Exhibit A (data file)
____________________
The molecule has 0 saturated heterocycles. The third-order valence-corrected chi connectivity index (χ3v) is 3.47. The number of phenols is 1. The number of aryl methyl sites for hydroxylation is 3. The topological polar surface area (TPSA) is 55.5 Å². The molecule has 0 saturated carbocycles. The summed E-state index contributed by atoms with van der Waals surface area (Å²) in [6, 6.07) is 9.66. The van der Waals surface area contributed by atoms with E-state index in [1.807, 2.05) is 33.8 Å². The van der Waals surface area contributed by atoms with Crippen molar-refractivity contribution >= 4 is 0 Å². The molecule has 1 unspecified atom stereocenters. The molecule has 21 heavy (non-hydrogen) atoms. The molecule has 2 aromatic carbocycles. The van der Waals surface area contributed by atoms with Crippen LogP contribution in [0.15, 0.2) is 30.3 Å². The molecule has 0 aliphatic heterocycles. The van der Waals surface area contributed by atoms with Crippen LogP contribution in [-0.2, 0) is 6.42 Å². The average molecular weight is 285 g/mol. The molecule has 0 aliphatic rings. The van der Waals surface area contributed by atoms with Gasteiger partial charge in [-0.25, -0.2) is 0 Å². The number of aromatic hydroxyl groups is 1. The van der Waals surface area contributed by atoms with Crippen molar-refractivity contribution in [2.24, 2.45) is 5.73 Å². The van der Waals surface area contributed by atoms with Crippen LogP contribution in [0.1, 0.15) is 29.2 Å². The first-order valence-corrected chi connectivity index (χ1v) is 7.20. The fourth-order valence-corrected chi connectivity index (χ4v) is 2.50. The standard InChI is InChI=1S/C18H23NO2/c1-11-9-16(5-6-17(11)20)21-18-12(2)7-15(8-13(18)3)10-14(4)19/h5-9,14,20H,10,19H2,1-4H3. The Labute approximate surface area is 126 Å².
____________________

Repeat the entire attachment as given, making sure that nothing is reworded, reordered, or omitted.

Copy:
The molecule has 0 saturated heterocycles. The third-order valence-corrected chi connectivity index (χ3v) is 3.47. The number of phenols is 1. The number of aryl methyl sites for hydroxylation is 3. The topological polar surface area (TPSA) is 55.5 Å². The molecule has 0 saturated carbocycles. The summed E-state index contributed by atoms with van der Waals surface area (Å²) in [6, 6.07) is 9.66. The van der Waals surface area contributed by atoms with E-state index in [1.807, 2.05) is 33.8 Å². The van der Waals surface area contributed by atoms with Crippen molar-refractivity contribution >= 4 is 0 Å². The molecule has 1 unspecified atom stereocenters. The molecule has 21 heavy (non-hydrogen) atoms. The molecule has 2 aromatic carbocycles. The van der Waals surface area contributed by atoms with Crippen LogP contribution in [0.15, 0.2) is 30.3 Å². The molecule has 0 aliphatic heterocycles. The van der Waals surface area contributed by atoms with Crippen LogP contribution in [-0.2, 0) is 6.42 Å². The average molecular weight is 285 g/mol. The molecule has 0 aliphatic rings. The van der Waals surface area contributed by atoms with Gasteiger partial charge in [-0.25, -0.2) is 0 Å². The number of aromatic hydroxyl groups is 1. The van der Waals surface area contributed by atoms with Crippen molar-refractivity contribution in [2.24, 2.45) is 5.73 Å². The van der Waals surface area contributed by atoms with Crippen LogP contribution in [0.1, 0.15) is 29.2 Å². The first-order valence-corrected chi connectivity index (χ1v) is 7.20. The fourth-order valence-corrected chi connectivity index (χ4v) is 2.50. The standard InChI is InChI=1S/C18H23NO2/c1-11-9-16(5-6-17(11)20)21-18-12(2)7-15(8-13(18)3)10-14(4)19/h5-9,14,20H,10,19H2,1-4H3. The Labute approximate surface area is 126 Å².